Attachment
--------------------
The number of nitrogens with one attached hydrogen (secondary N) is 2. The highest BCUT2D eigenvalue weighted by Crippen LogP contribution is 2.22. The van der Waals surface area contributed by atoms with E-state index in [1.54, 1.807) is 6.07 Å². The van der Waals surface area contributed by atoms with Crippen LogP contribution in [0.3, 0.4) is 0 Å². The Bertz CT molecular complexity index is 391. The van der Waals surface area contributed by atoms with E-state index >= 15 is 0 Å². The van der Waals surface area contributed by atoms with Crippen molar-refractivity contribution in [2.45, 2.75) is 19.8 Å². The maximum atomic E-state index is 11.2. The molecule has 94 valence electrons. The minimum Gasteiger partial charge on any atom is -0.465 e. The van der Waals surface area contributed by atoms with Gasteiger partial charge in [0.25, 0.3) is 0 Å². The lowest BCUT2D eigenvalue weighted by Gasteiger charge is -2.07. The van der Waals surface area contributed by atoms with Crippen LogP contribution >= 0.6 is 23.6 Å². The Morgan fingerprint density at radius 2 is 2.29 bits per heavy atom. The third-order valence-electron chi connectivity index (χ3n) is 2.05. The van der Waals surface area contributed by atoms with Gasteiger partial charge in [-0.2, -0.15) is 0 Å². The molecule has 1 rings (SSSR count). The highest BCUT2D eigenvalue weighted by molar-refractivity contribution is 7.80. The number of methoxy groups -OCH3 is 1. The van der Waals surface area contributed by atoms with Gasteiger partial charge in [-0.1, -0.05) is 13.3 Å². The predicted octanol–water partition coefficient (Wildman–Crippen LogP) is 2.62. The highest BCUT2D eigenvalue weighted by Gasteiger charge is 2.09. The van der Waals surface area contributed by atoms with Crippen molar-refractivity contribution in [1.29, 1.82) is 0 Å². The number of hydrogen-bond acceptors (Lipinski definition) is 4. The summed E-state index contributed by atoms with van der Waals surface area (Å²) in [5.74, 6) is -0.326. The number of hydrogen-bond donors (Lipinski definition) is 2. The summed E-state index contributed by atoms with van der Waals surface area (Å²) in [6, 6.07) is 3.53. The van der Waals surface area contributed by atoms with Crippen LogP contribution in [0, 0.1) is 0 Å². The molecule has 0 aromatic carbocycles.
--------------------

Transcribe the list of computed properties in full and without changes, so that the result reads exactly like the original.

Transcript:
The number of nitrogens with one attached hydrogen (secondary N) is 2. The highest BCUT2D eigenvalue weighted by Crippen LogP contribution is 2.22. The van der Waals surface area contributed by atoms with E-state index in [1.54, 1.807) is 6.07 Å². The van der Waals surface area contributed by atoms with Crippen LogP contribution in [0.3, 0.4) is 0 Å². The Bertz CT molecular complexity index is 391. The van der Waals surface area contributed by atoms with E-state index >= 15 is 0 Å². The van der Waals surface area contributed by atoms with Crippen molar-refractivity contribution in [2.45, 2.75) is 19.8 Å². The maximum atomic E-state index is 11.2. The molecule has 94 valence electrons. The minimum Gasteiger partial charge on any atom is -0.465 e. The van der Waals surface area contributed by atoms with Gasteiger partial charge in [0.25, 0.3) is 0 Å². The lowest BCUT2D eigenvalue weighted by Gasteiger charge is -2.07. The van der Waals surface area contributed by atoms with Crippen LogP contribution >= 0.6 is 23.6 Å². The Morgan fingerprint density at radius 2 is 2.29 bits per heavy atom. The third-order valence-electron chi connectivity index (χ3n) is 2.05. The van der Waals surface area contributed by atoms with Gasteiger partial charge in [-0.2, -0.15) is 0 Å². The molecule has 1 rings (SSSR count). The highest BCUT2D eigenvalue weighted by molar-refractivity contribution is 7.80. The number of methoxy groups -OCH3 is 1. The van der Waals surface area contributed by atoms with Gasteiger partial charge in [-0.1, -0.05) is 13.3 Å². The predicted octanol–water partition coefficient (Wildman–Crippen LogP) is 2.62. The highest BCUT2D eigenvalue weighted by Gasteiger charge is 2.09. The van der Waals surface area contributed by atoms with Crippen molar-refractivity contribution in [1.29, 1.82) is 0 Å². The number of hydrogen-bond acceptors (Lipinski definition) is 4. The summed E-state index contributed by atoms with van der Waals surface area (Å²) in [5.74, 6) is -0.326. The number of hydrogen-bond donors (Lipinski definition) is 2. The summed E-state index contributed by atoms with van der Waals surface area (Å²) in [6, 6.07) is 3.53. The van der Waals surface area contributed by atoms with Crippen LogP contribution in [0, 0.1) is 0 Å². The molecule has 0 aromatic carbocycles.